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Inscribed, lower right, on rock: P.I. de Loutherbourg, R.A. / 1792
127 × 102.3 cm (50 × 40 1/2 in.)
Purchased with funds provided by The Old Masters Society, Mrs. P. Kelley Armour and Mr. and Mrs. William B. Graham through The Old Masters Society; gift of Richard L. Feigen; Alexander A. McKay, Mr. and Mrs. Donald Patterson and Mr. and Mrs. Murray Vale endowments; through prior acquisitions of Max and Leola Epstein, William O. and Erna Sawyer Goodman Fund through Friends of American Art, Mrs. Robert Hall McCormick in memory of Robert Hall McCormick, and Dellora A. Norris
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T.S.R. Boase, “Macklin and Bowyer,” Journal of the Warburg and Courtauld Institutes, 26 (1963), p. 167.
Rüdiger Joppien, “Mythology, Religion, History,” in Philippe Jacques de Loutherbourg, R.A., 1740-1812, exh. cat. Greater London Council, Kenwood, The Iveagh Bequest, 1973, n. pag.
Morton D. Paley, The Apocalyptic Sublime (New Haven and London, 1986), p. 55.
The Art Institute of Chicago Annual Report 1990-91 (Chicago, 1991), pp. 19, 46 (ill.).
Gloria Groom, “Art, Illustration, and Enterprise in Late Eighteenth-Century English Art: A Painting by Philippe Jacques de Loutherbourg,” Museum Studies 18, no.2 (1992), pp. 124-135, 184-187, fig. 1.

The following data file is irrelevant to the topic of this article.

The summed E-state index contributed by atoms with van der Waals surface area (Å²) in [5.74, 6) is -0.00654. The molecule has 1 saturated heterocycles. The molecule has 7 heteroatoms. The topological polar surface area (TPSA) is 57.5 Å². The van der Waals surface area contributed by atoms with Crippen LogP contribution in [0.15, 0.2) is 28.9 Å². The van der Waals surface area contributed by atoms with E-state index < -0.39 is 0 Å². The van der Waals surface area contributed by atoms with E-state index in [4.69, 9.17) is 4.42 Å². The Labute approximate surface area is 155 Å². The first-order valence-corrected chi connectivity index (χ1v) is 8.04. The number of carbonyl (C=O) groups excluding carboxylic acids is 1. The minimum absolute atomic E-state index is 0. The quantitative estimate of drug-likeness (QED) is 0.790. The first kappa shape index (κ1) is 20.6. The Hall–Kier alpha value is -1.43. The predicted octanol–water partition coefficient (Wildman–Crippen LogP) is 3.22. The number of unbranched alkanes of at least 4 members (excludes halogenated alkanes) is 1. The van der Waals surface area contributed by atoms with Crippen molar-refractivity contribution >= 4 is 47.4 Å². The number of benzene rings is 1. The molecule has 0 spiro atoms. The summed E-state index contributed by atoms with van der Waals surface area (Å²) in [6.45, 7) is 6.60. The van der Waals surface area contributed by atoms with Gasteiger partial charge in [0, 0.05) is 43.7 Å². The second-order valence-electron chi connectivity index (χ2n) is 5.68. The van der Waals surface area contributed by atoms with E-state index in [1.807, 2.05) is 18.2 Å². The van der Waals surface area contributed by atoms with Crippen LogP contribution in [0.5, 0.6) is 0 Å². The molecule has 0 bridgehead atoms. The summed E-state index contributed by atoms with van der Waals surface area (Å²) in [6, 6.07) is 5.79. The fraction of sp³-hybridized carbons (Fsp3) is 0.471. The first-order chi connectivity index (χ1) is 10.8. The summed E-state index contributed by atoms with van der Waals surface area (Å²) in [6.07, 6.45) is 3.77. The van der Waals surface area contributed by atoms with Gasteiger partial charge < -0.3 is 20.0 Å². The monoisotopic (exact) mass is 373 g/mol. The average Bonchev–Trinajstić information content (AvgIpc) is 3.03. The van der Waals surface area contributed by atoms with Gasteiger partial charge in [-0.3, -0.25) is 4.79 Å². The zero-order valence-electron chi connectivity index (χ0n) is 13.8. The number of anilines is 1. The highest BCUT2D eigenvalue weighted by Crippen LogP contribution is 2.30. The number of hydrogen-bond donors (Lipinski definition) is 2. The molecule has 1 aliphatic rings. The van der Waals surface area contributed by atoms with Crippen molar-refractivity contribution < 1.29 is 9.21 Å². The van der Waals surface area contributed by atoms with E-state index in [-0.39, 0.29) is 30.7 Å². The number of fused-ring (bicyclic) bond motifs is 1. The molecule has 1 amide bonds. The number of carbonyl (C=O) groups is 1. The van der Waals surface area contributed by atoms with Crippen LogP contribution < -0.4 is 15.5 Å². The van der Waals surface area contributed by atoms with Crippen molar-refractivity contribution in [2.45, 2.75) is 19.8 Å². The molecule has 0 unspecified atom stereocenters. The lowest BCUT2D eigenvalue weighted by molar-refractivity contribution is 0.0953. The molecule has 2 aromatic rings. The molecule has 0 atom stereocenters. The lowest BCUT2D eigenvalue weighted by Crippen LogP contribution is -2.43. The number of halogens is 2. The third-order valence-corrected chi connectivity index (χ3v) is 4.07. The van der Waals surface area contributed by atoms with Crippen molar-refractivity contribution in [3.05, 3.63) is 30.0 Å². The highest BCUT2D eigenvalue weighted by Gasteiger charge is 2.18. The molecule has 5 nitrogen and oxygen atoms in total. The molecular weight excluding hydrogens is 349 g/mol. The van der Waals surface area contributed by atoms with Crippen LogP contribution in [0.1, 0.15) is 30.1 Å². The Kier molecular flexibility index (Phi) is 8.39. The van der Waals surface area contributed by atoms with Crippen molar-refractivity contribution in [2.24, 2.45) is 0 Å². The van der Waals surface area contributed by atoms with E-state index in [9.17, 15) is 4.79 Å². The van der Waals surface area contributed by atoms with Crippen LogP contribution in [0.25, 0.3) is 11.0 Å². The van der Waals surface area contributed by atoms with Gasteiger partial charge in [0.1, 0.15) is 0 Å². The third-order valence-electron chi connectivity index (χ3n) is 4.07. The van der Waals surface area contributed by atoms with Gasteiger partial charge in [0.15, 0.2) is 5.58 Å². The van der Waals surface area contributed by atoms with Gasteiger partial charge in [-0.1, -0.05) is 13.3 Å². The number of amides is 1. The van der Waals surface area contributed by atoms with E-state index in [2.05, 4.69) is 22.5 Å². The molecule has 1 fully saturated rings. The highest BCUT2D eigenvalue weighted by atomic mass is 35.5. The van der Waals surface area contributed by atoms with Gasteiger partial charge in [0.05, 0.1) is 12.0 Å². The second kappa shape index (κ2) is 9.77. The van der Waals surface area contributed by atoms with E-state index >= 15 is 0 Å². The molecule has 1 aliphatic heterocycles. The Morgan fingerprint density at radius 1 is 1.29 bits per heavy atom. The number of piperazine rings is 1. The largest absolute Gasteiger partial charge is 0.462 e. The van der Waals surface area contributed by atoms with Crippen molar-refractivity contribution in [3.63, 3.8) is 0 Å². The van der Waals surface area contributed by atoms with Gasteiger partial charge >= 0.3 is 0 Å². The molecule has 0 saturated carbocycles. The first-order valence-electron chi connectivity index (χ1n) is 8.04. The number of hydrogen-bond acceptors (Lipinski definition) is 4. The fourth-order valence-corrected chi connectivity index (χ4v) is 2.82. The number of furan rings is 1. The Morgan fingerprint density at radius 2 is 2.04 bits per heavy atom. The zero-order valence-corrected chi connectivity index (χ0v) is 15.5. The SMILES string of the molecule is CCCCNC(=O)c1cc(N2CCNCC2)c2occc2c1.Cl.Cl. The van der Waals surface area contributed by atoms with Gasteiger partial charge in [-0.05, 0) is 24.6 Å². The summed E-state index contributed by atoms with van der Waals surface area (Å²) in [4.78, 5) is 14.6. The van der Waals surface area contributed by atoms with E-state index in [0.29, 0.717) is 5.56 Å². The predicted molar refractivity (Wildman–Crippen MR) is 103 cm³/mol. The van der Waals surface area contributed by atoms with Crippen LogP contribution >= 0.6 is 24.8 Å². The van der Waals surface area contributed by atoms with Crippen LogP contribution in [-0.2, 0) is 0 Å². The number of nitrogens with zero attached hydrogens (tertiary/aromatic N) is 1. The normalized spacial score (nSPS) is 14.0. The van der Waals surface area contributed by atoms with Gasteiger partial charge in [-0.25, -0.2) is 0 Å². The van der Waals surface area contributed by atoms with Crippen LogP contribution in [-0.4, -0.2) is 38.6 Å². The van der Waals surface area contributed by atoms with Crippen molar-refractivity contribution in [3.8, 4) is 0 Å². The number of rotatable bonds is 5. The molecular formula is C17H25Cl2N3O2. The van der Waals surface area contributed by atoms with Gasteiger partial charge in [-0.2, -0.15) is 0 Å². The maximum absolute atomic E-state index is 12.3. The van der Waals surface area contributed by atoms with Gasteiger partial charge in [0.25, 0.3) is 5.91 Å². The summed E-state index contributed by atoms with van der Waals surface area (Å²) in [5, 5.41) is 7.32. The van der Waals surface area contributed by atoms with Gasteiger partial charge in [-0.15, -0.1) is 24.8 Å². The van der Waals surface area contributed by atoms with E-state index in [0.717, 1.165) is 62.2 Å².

Malcolm Warner in Susan Wise and Malcolm Warner, French and British Paintings from 1600 to 1800 in The Art Institute of Chicago (Princeton, NJ, 1996), pp. 254-257 (ill.).
London, Poets’ Gallery, Fleet Street, Sixth Exhibition of Pictures, Painted for T. Macklin, by the Artists of Britain; Illustrative of the British Poets, and the Bible, 1793, cat. 71.
Houston, Congregation Emmanu-El, Festival of the Bible in the Arts, January 25 - February 29, 1964, cat. 10.
Commissioned by Thomas Macklin (died 1800), London for the Macklin Bible. International Galleries, Chicago, 1963-64; sold to Jackie Proler, Houston, Texas, 1964 [letter of November 17 , 1994 from R. Stanley Johnson]; sold Christie’s, New York, May 31, 1989, lot 118 to Richard L. Feigen [with Jan Cohen as agent, according to letter of October 26, 1994 from Cohen]; sold to the Art Institute, 1991.
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